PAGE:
By Robert Preidt
(HealthDay News) — Lung and bronchial cancers accounted for almost half of the approximately 2.4 million tobacco-related cancers diagnosed in the United States between 1999 and 2004, says a Centers for Disease Control and Prevention report released Thursday.
The study, which marks the first time the CDC has reported on all tobacco-related cancers for more than 90 percent of the U.S. population, was based on an analysis of data from the CDC’s National Program of Cancer Registries and the National Cancer Institute’s Surveillance, Epidemiology and Results Program.
Among the key findings (with cancer rates per 100,000 presented in parentheses):
• The incidence of tobacco-related cancers was highest among blacks and non-Hispanics, and among men. This reflects patterns of tobacco use.
• Lung, laryngeal, and cervical cancer rates were highest in the South, which has the highest rate of smoking in the United States. Kentucky had the highest lung cancer rates for men and women (133.2 and 75.5, respectively), the third highest rate of laryngeal cancers among men (9.7), and the highest rate of laryngeal cancer among women (2.6). The state had the highest rate of current smoking (28.6).
• Smoking rates were lowest in the West — Utah (10.4), California (18.5), and Montana (18.5) — and cancer rates were lowest in the West for all cancers, with the exception of stomach cancer.
• In 2004, the South had the highest rate of lung and bronchial cancer (97.9), while the West had the lowest rates (66.0). Among women, rates of lung and bronchial cancer were similar in the South, Midwest, and Northeast (55.3 to 56.4) and were lowest in the West (48.1).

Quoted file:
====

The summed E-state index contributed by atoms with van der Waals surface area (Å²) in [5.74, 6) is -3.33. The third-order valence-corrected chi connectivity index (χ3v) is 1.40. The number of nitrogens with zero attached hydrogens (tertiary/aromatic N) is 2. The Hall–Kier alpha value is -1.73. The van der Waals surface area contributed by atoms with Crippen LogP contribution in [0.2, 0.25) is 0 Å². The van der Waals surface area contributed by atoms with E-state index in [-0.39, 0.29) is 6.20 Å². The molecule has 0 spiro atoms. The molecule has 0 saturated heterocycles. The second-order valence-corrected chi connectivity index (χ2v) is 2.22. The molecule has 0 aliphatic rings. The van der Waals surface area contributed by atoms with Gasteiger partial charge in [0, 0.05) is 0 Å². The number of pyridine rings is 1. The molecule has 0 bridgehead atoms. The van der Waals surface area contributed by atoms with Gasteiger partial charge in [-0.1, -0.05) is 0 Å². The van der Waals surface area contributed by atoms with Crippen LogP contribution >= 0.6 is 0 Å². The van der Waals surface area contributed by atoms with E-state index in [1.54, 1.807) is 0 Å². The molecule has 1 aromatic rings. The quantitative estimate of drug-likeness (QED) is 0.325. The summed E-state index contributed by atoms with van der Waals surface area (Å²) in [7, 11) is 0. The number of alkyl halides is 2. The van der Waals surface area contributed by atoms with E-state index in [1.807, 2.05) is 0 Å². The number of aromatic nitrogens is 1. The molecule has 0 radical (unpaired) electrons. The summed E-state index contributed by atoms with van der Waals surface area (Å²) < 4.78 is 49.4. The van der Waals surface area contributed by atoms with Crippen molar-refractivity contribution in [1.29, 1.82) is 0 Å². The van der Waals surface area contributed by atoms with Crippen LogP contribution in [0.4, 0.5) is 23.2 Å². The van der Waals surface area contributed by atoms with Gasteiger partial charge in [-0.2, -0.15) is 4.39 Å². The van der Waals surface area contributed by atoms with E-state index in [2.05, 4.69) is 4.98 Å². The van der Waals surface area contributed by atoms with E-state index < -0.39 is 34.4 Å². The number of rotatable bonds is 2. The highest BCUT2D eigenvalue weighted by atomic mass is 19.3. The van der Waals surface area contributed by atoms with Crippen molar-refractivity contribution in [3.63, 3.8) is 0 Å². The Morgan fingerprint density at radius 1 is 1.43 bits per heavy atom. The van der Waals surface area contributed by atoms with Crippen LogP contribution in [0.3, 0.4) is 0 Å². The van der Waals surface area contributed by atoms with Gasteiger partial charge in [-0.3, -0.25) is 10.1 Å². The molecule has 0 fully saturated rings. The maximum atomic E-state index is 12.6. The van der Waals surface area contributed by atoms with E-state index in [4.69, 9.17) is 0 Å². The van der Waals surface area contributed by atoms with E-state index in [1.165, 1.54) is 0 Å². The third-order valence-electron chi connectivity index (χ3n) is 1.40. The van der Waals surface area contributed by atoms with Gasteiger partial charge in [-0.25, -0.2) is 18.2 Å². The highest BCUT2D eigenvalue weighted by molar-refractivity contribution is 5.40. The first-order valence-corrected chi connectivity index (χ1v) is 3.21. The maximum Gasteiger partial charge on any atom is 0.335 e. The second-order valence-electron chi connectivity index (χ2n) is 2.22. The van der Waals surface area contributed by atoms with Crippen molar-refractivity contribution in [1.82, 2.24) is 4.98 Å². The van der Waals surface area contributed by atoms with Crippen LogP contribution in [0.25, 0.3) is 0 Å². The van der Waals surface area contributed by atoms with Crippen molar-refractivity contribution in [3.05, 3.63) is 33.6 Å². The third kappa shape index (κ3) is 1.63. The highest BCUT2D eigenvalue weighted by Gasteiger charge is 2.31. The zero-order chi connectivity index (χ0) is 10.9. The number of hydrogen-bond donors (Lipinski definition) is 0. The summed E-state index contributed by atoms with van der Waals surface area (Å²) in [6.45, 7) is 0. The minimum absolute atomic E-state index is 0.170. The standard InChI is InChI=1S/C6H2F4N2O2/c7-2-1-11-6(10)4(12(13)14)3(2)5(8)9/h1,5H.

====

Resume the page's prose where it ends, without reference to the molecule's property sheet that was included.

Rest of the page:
• The high rates of lung and layrngeal cancers in the South were consistent with smoking patterns and reflect the strong link between these cancers and tobacco use.
• Other cancers associated with tobacco use — pancreas, urinary bladder, esophagus, kidney, stomach, cervix, and acute myelogenous leukemia — accounted for more than one million cancer cases diagnosed between 1999 and 2004.
“The data in this report provides additional, strong evidence of the serious harm related to tobacco,” lead author Sherri Stewart, of the CDC’s Division of Cancer Prevention and Control, said in an agency news release.
“We’ve long known tobacco was associated with lung and laryngeal cancer, but this study gives us even greater clarity. The rates for these two cancers were highest in areas with the highest prevalence of tobacco use,” she said.
Dr. Matthew McKenna, director of CDC’s Office on Smoking and Health, said in the news release, “Tobacco use is the leading preventable cause of disease and premature death in the United States and the most prominent cause of cancer.
“The tobacco-use epidemic causes a third of the cancers in America. If proven strategies were fully implemented to decrease tobacco use, much of the suffering and death that cancer inflicts on families and communities could be prevented,” he said.
Tobacco use is a major cause for all the cancers included in the report, but not all cases of cancer studied could be linked directly to tobacco use, the researchers noted. Some of these types of cancer have a number of risk factors — such as genetics or infections — that can cause disease independently, as well as in tandem with tobacco use, the researchers said.